The frightening thing, [Harte] says, is that, for lack of understanding, biological feedbacks like those in the meadow are not factored into our current global warming models. While the models anticipate increases in atmospheric carbon dioxide from future fossil fuel emissions and from some feedbacks like increased water vapor and lower ice reflectivity, they don’t account for the carbon that will be unleashed from the ground, and the oceans as the world warms. If they did, Harte says, the upper-limit increase in global temperature by 2050 would not be 8 degrees Fahrenheit, as is currently projected, but closer to 12 degrees [almost 7 degrees Celsius].

California at Risk describes climate change effects expected for California. California is likely to see big changes, detrimental changes, in agriculture (the wine industry alone is worth $45 billion/year to California). A rise in sea level could overwhelm already fragile levees in the Delta, which supplies drinking water to 22 million [of 36 million Californians; it also supplies much of the agricultural water in California.] A continued increase in forest fires (nationwide in 2005, a total area larger than the state of Maryland was burned), plus changes in precipitation, temperature, and pests, could reduce forest size by 1/5 this century. See the temperature change and agriculture map, and the sea level rise map.

China’s sorrow provides a picture of the harm done by the large increase in fossil fuels in China—the author didn’t see the blue sky or yellow sun during a 1,000-mile (car) trip through China. The blackest market shows more.

Unforbidden cities details the kind of gated communities China is building at the rate 10 – 15 per day. Harrison Fraker, Jr. and his students spent a semester designing an alternative community that depends less on cars, is able to supply most of its energy needs through photovoltaic (solar) panels, wind, and biogas (natural gas from plants), and reduces energy need through good design. It also collects rainwater; clean water is a precious commodity in China. If the design can be modified to meet Chinese standards, or vice versa, the Chinese government is able to implement the new design immediately. There is interest now:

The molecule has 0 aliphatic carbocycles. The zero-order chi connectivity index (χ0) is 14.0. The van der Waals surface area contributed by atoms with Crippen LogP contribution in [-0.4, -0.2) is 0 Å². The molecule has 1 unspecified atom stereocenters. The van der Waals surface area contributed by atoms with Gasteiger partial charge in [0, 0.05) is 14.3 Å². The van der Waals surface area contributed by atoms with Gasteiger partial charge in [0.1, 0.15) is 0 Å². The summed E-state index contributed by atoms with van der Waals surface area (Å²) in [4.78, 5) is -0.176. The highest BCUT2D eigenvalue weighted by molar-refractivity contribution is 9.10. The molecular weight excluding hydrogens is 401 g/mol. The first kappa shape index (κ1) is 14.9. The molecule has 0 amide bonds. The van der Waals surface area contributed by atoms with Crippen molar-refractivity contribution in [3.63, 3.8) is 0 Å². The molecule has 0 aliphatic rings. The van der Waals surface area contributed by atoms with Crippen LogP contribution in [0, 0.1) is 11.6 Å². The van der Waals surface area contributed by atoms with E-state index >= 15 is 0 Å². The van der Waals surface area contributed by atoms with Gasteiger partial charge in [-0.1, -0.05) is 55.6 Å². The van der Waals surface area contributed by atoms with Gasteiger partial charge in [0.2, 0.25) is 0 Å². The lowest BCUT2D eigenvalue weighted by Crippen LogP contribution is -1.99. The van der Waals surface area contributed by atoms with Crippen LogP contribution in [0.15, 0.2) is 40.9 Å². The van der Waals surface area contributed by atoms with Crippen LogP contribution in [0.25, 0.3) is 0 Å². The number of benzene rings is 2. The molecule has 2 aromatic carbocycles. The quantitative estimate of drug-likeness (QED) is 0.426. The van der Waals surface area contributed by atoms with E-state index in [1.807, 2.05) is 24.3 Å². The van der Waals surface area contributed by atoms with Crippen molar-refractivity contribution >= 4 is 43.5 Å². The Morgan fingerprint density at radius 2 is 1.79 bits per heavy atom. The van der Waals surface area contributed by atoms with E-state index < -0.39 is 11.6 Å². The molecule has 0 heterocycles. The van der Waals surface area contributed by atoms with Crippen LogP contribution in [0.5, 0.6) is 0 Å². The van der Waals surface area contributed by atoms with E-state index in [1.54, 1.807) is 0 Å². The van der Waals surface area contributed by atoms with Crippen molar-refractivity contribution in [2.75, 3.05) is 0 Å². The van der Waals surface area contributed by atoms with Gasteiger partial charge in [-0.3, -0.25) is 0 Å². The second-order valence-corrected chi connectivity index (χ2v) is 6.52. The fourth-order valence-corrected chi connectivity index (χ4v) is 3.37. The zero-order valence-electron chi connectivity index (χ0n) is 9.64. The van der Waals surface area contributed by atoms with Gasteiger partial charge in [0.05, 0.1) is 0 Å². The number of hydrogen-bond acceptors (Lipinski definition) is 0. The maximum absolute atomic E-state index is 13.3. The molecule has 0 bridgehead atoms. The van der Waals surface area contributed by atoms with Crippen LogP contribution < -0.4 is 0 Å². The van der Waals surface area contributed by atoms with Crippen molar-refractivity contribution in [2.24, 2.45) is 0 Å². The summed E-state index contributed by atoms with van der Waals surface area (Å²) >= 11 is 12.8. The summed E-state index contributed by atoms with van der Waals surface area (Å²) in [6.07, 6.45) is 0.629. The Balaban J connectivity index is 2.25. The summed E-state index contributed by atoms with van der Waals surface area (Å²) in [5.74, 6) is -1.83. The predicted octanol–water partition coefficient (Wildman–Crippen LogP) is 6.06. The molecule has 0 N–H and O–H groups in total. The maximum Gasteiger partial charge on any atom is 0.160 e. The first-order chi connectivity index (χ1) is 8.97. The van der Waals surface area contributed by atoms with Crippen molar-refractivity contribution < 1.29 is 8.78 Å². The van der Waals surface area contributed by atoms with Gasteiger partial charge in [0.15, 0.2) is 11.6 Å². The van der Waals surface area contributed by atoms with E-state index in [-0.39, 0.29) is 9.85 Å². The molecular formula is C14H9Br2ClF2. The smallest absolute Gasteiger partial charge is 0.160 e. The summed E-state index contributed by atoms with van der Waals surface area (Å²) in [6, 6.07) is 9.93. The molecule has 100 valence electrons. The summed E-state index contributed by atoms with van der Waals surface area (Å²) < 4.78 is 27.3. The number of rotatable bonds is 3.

several cities are vying for the opportunity to build one of these prototypes, resource-self-sufficient, transit-oriented neighborhoods.

Can we adapt in time? describes one way of dealing with imminent environmental catastrophe: the destruction of fishing in Gloucester, Massachusetts by denial and fighting all attempts at regulation. There are reports on the large effects that climate change has already wrought, but we ignore them. [how many changed their behavior or their messages to their legislators as a result of, and after, this summer’s heat?] We may not be wired to respond to long-term threats, we are more likely to notice the moment.

There are a few errors. Estimates of sea level rise this century differ from author to author. The 2001 Intergovernmental Panel on Climate Change report assumes a maximum increase of 33 inches, but points out great uncertainties in understanding ice sheet stability. The 2007 IPCC report is expected to predict larger sea level rise, perhaps as much as 2 meters increase this century, and 3- 4 meters/century afterwards. The U.S. does not emit 30% of the world’s greenhouse gases, though it once did, decades ago. The current figure is 21%. Errors are few.

Overall, this provides a perspective on the changes we are seeing, and expect to see. The editorial says that people don’t appear to respond to fear messages. But we need to know what is happening, what may happen, if we are to change the future.

Note: not all links are up, will update later.